Martin Luther King, Jr. Memorial

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2009-2011, ROMA Design Group, planner; Lei Yixin, sculptor. 1964 Independence Ave. SW.
  • (Photograph by Carol M. Highsmith)
  • (Photograph by Carol M. Highsmith)

The Martin Luther King, Jr. Memorial is the most recent, though no less controversial, addition to the collection of monuments on the National Mall. It is located between the Lincoln and Jefferson memorials on 1964 Independence Avenue, which references the year the Civil Rights Act became a law. The site selection process was contentious, with African American leaders favoring a site near Constitution Gardens, on the eastern side of the Lincoln Memorial, to highlight King's role as an activist. However, the Commission of Fine Arts, a key federal commission that oversees memorials in Washington, argued the Tidal Basin site was more suited to satisfy spatial requirements. Officially dedicated by President Barack Obama in 2011, the Martin Luther King, Jr. Memorial is the first to honor an African American individual on the National Mall and the first major memorial that does not commemorate a war or a U.S. president.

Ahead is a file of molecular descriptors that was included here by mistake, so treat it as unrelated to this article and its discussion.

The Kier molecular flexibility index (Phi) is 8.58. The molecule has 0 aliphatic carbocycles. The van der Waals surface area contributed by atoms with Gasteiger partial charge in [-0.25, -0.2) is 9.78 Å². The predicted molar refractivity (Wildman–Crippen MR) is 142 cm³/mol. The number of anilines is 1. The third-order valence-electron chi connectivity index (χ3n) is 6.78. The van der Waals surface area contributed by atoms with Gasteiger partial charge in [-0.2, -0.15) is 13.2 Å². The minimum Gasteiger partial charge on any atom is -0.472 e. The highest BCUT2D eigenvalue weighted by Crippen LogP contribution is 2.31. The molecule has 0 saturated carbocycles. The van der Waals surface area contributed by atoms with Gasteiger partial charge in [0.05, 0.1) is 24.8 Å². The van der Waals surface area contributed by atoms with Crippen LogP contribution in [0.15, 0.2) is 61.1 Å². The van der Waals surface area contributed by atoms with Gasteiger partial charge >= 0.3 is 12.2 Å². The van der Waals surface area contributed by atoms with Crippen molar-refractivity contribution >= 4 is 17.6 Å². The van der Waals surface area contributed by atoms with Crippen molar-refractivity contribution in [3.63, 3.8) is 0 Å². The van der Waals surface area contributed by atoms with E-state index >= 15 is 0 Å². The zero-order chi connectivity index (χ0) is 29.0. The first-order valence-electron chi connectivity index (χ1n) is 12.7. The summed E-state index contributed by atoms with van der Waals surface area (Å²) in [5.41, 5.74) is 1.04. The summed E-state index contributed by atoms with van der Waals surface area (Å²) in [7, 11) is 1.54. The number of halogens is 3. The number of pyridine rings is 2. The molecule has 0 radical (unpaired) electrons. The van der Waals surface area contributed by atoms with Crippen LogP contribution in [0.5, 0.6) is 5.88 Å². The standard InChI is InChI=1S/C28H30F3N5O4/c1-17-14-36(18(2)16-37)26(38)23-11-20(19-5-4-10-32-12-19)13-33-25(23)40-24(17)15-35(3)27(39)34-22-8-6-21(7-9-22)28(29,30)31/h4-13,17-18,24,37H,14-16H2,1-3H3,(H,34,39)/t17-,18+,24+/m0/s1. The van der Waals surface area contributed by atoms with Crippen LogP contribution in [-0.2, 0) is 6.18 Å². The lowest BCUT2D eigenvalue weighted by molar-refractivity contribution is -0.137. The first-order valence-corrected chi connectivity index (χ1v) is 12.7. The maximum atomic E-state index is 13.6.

Congress first authorized the establishment of the memorial in 1996, prompted by Martin Luther King, Jr.'s fraternity, Alpha Phi Alpha. Ten years later, the U.S. Commission of Fine Arts selected the Tidal Basin as the project site. The Martin Luther King, Jr. National Memorial Project Foundation held a design competition to select the winning project. A total of 906 artists, historians, and architects from 52 countries entered the contest, submitting three boards each to represent the project idea. The selection panel, made up of architects from the United States, Mexico, China, India, and France narrowed the pool of applicants down to 23 finalists who were asked to submit a fourth elaboration of their idea. In 2000, judges selected ROMA Design Group’s site plan as the winning proposal. ROMA Design Group is a San Francisco-based interdisciplinary design firm specializing in landscape and site design; founded in 1968, it is best known for its revitalization of declining urban districts, including the San Francisco waterfront. In 2007 master sculptor Lei Yixin, who has completed scores of public monuments in his native China, presented his first scale model of the sculpture.

The site plan itself is composed of two distinctive elements: a curvilinear wall that frames and defines the memorial perimeter, and the mountain and King figure, whereby one emerges from the other. This theme references a line from King’s 1963 “I Have a Dream” speech: “With this faith, we will be able to hew out of the mountain of despair a stone of hope.” King’s specific posture was based on a 1966 photograph of King taken by his photographer Bob Fitch. The mountain is aligned with the curvilinear wall whereas King’s sculpture protrudes significantly forward. Both components feature carefully carved lettering that communicate excerpts from fourteen of King’s greatest speeches. The sculpture and the mountain are composed of 159 blocks of shrimp pink granite, selected by Lei in consultation with the King family. The blocks were transported to Lei’s studio in Changsha, China, where 80 percent of the sculpting took place.